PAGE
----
F.A.Q Water Boreholes


Frequently Asked Questions


What is a borehole?

A borehole is a vertical lined chamber which has been drilled in diameters ranging from 3 inches, (75mm) to 10 inches (250mm) and more and can be as shallow is 3 meters or as deep as 200 meters and in some cases deeper.

How deep should my borehole be?

The depth of any new borehole will be determined by local known precedent - I.E, the depth of other boreholes in your area as indicated by the British Geological Survey, and the recommendations of your dowser.

Why are some boreholes wider than others?

The diameter of a new bore should depend on the sort of volumes of water you wish to lift. If you are proposing to draw very high volumes perhaps for commercial purposes, then a wider bore would be drilled to allow for a bigger pump. Typically most bores are 4 inch (100mm) diameter

How long does it take to drill a borehole?

It depends on the depth and the type of material which the driller expects to encounter. Typically, a 3 inch (75mm) bore drilled down to average depth of 50 meters will take somewhere between 2-3 days. It really depends on the hardness of the material which the driller encounters on his way down. If he encounters a lot of rock for example, this is going to lengthen the drilling process.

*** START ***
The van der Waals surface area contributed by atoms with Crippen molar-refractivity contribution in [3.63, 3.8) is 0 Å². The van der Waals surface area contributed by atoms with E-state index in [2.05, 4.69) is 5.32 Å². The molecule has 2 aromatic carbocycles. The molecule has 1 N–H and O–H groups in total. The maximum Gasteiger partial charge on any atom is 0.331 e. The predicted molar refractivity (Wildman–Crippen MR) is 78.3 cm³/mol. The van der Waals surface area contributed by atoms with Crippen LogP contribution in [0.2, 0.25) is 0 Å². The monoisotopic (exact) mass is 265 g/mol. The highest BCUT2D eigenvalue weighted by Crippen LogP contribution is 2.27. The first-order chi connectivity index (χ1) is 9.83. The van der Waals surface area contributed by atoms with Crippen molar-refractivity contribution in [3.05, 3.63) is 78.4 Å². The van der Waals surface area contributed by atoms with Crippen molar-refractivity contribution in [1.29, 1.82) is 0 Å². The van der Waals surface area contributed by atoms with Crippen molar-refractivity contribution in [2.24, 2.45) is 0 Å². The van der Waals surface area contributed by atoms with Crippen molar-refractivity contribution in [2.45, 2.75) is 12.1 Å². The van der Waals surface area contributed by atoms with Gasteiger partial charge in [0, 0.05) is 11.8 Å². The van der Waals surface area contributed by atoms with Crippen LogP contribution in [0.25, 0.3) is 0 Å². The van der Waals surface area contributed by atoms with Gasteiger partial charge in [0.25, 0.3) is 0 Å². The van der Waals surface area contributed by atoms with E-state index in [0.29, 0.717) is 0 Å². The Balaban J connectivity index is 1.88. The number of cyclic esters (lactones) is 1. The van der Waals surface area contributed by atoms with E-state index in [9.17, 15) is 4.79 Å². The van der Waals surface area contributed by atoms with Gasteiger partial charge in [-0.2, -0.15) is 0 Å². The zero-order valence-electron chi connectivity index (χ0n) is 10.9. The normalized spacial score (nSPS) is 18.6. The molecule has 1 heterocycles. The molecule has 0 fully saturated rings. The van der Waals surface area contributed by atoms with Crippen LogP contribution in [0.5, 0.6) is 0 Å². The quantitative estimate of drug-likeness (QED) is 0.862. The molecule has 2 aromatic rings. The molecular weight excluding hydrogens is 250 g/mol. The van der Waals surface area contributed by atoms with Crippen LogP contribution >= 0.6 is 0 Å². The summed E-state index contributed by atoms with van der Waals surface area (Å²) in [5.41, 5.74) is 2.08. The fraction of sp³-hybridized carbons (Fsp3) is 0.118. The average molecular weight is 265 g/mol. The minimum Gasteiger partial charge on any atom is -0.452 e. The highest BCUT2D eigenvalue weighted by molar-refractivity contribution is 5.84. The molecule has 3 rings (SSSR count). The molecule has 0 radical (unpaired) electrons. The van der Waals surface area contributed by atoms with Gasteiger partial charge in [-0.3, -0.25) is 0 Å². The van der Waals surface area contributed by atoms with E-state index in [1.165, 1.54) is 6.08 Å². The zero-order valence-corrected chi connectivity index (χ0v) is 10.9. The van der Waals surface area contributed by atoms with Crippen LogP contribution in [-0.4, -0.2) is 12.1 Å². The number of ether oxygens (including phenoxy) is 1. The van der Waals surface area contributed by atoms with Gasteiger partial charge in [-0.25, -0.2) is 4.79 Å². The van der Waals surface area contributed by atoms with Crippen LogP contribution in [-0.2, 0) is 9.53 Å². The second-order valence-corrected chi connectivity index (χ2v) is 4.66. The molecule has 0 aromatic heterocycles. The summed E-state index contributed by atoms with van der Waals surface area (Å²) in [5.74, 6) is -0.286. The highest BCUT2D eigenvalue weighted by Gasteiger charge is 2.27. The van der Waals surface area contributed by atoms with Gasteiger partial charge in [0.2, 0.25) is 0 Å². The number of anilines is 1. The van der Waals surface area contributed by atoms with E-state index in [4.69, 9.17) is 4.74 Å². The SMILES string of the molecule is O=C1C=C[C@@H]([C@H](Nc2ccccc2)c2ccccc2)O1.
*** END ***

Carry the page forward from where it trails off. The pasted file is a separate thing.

However, we will produce a geological survey of your area as part of the process and this will give you some idea of the material you will encounter.

How long will a new borehole last?

Several generations at least. Boreholes are lined with tough plastic membranes to the bottom which allow water to flow into the borehole and prevent the bore from collapsing. Given that such linings are virtually indestructible, it's feasible that a modern lined borehole could last hundreds of years or more.

I have found an old borehole on my property. Can I use it?

In all probability yes. Most boreholes, even very old ones are still producing water. It will need to be pumped out several times and cleaned, the result of which is often a substantial increase in the bore's yield.

We have already met a client near Salisbury, whose borehole dates from World War One, was drilled to support a military camp of 8000 men, a hospital and a steam railway. It is still perfectly good and produces extremely high volumes of water -many tonnes per day.

How much does a borehole cost?

Costs will depend on the driller and the geology but on average they can cost £100 per meter which usually includes borehole lining, sealing and a water pump flow test by the driller.